Why My Hips Hurt After Running

Running is a great way to stay fit and improve cardiovascular health. It’s a sport that many people enjoy, as it provides a sense of freedom and allows us to explore the great outdoors. However, sometimes after a run, you may experience pain or discomfort in your hips. In this article, I will delve into the possible reasons why your hips may hurt after running and provide some tips on how to prevent and alleviate this pain.

Improper Running Form

One of the major causes of hip pain after running is improper running form. When we run, our bodies are subjected to repetitive impact forces, and if our running form is not correct, it can lead to excess stress on the hips. For example, overstriding (landing with your foot too far in front of your body) can create a braking effect, causing excessive hip flexion and putting strain on the hip joint.

To prevent this, focus on maintaining a proper running form. Make sure to land with your foot directly underneath your body, maintain an upright posture, and engage your core muscles to provide stability and support for your hips. If you’re unsure about your form, consider consulting a running coach or physical therapist who can provide guidance and help you correct any alignment issues.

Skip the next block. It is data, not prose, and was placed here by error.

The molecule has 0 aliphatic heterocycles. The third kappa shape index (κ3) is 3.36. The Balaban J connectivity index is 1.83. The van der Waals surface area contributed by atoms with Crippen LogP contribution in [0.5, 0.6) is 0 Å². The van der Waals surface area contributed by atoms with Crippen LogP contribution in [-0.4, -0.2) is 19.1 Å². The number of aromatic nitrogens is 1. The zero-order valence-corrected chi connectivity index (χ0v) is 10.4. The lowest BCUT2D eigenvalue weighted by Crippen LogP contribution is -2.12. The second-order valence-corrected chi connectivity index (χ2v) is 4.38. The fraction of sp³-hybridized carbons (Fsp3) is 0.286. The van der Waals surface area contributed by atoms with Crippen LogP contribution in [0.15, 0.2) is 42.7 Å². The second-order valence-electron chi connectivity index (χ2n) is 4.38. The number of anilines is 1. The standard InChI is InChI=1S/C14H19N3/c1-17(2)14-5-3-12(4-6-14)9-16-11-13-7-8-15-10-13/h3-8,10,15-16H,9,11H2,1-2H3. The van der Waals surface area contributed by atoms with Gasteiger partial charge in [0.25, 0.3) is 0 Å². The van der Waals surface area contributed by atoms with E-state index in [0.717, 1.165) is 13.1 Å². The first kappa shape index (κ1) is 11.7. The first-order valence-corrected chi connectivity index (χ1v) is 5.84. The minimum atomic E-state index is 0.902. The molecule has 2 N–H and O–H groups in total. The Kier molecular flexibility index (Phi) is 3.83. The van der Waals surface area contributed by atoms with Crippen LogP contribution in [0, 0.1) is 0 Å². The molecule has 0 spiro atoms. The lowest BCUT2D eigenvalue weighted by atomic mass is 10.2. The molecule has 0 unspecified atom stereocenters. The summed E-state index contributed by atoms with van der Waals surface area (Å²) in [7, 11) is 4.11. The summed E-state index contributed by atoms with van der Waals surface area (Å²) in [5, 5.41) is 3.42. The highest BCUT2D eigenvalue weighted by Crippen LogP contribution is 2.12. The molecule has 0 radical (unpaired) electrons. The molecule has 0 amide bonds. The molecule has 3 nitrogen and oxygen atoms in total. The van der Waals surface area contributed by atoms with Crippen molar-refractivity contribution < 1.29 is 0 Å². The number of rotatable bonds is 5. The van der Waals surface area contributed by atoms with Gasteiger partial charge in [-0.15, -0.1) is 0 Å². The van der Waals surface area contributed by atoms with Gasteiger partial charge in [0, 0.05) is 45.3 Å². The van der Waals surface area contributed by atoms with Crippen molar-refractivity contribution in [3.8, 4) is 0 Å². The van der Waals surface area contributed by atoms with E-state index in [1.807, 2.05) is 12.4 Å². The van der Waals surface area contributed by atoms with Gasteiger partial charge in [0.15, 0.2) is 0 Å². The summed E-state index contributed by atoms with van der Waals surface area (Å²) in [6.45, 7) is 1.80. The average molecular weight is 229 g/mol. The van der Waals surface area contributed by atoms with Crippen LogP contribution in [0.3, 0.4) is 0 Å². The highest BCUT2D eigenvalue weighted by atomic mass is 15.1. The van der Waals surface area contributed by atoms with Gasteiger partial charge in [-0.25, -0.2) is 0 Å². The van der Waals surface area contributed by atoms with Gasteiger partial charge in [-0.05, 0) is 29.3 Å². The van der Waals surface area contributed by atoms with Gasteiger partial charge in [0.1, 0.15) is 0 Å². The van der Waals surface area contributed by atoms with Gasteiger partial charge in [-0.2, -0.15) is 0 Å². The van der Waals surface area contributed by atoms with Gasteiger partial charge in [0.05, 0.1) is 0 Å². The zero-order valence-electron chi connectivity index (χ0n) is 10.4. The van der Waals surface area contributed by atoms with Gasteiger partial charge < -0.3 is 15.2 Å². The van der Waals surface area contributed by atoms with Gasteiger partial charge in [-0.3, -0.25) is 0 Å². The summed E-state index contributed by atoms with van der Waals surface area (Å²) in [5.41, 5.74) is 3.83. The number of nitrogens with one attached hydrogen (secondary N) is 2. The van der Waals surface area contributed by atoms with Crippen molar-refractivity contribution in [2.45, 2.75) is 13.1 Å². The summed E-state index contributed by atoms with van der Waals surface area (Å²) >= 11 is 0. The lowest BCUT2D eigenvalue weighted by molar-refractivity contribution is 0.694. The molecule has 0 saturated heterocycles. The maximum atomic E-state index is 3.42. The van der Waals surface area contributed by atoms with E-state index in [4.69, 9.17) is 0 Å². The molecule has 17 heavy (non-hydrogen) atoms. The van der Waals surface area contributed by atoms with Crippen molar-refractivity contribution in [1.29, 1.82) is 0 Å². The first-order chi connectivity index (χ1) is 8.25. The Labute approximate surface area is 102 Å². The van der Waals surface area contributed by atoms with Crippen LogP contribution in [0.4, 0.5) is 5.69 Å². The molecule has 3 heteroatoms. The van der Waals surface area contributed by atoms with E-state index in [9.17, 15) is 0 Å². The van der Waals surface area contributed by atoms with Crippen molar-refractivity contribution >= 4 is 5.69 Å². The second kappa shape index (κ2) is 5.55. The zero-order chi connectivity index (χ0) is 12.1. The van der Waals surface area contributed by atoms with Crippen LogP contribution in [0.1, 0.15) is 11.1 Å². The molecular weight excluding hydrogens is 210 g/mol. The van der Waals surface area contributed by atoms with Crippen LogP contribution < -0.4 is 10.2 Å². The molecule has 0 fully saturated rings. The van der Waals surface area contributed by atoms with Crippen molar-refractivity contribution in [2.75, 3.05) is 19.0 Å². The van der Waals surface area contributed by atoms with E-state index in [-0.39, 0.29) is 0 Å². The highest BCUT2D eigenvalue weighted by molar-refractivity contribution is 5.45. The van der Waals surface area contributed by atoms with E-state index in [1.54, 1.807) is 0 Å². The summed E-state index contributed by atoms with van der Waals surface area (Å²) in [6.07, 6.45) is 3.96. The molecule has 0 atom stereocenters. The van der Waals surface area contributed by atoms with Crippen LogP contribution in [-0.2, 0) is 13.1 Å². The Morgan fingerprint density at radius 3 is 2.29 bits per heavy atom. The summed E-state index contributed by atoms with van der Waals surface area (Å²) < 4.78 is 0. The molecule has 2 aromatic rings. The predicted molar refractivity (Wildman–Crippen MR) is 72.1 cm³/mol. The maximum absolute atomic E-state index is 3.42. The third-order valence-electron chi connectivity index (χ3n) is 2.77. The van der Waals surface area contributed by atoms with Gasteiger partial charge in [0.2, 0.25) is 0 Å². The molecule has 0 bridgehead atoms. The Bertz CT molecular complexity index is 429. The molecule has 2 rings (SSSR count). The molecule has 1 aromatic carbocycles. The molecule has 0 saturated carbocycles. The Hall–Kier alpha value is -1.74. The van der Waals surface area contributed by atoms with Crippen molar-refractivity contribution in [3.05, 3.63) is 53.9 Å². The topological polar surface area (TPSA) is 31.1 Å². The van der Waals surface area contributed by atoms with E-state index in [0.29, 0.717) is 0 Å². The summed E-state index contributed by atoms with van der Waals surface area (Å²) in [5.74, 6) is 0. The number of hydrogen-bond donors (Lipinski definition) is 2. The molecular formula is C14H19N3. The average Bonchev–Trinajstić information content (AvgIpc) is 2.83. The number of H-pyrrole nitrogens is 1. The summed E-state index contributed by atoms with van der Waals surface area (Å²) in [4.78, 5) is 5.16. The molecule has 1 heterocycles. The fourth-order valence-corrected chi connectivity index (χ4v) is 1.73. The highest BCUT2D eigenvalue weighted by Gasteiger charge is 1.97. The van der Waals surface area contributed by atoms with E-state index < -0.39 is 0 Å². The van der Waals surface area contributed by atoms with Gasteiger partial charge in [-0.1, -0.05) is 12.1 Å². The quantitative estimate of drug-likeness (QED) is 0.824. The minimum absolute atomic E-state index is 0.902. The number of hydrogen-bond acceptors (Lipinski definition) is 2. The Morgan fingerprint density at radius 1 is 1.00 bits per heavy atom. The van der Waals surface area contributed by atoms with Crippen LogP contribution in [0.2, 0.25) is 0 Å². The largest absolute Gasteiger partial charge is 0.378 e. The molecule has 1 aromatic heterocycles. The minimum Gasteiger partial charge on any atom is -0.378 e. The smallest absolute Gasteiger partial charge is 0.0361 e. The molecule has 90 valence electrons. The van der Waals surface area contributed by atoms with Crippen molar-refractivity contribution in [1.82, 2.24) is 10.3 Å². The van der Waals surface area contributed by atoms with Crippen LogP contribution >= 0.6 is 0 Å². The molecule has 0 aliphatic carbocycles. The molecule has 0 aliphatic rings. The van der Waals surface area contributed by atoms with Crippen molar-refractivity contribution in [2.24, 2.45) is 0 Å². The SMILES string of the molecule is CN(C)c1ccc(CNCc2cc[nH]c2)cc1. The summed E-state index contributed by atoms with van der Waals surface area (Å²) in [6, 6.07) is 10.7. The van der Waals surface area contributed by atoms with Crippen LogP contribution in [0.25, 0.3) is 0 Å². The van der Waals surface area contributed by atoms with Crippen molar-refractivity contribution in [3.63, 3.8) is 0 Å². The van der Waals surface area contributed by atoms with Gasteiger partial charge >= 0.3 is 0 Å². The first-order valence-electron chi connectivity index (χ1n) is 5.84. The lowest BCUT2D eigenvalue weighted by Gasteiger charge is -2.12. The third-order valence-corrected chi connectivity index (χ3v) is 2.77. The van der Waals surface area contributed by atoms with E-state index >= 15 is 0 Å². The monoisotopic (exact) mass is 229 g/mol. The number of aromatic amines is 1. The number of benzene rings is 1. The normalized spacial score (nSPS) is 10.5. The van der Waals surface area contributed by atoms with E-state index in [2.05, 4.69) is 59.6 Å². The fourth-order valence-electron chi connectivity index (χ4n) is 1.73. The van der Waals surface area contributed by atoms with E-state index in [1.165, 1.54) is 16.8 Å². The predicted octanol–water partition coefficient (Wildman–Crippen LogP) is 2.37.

Weak Hip Muscles

Another common cause of hip pain after running is weak hip muscles. The hips play a crucial role in stabilizing the pelvis and controlling movement during running. If the hip muscles are weak, other muscles may compensate, leading to imbalances and increased stress on the hip joint.

To address this issue, it’s important to incorporate exercises that target the hip muscles into your training routine. Exercises such as hip bridges, clamshells, and lateral leg raises can help strengthen the hip abductors and external rotators. Additionally, incorporating cross-training activities like cycling or swimming can help to strengthen the hip muscles while providing a break from the repetitive impact of running.

Overuse and Training Errors

Overuse and training errors can also contribute to hip pain after running. Running too much or increasing mileage too quickly can overload the hip joint and surrounding structures. It’s important to listen to your body and gradually build up your mileage and intensity to allow for proper adaptation.

Additionally, running on uneven surfaces or excessive downhill running can also lead to hip pain. These activities can place additional stress on the hip joint, causing irritation and inflammation. Be mindful of the terrain you’re running on and try to vary your routes to minimize repetitive stress on your hips.


Hip pain after running can be frustrating and debilitating, but with the right approach, it can be managed and prevented. Remember to pay attention to your running form, strengthen your hip muscles, and avoid overuse and training errors. If your hip pain persists or worsens, it’s important to seek medical advice from a healthcare professional to rule out any underlying conditions.

By taking care of your hips and addressing potential issues, you can continue to enjoy the many benefits that running brings while minimizing discomfort and pain.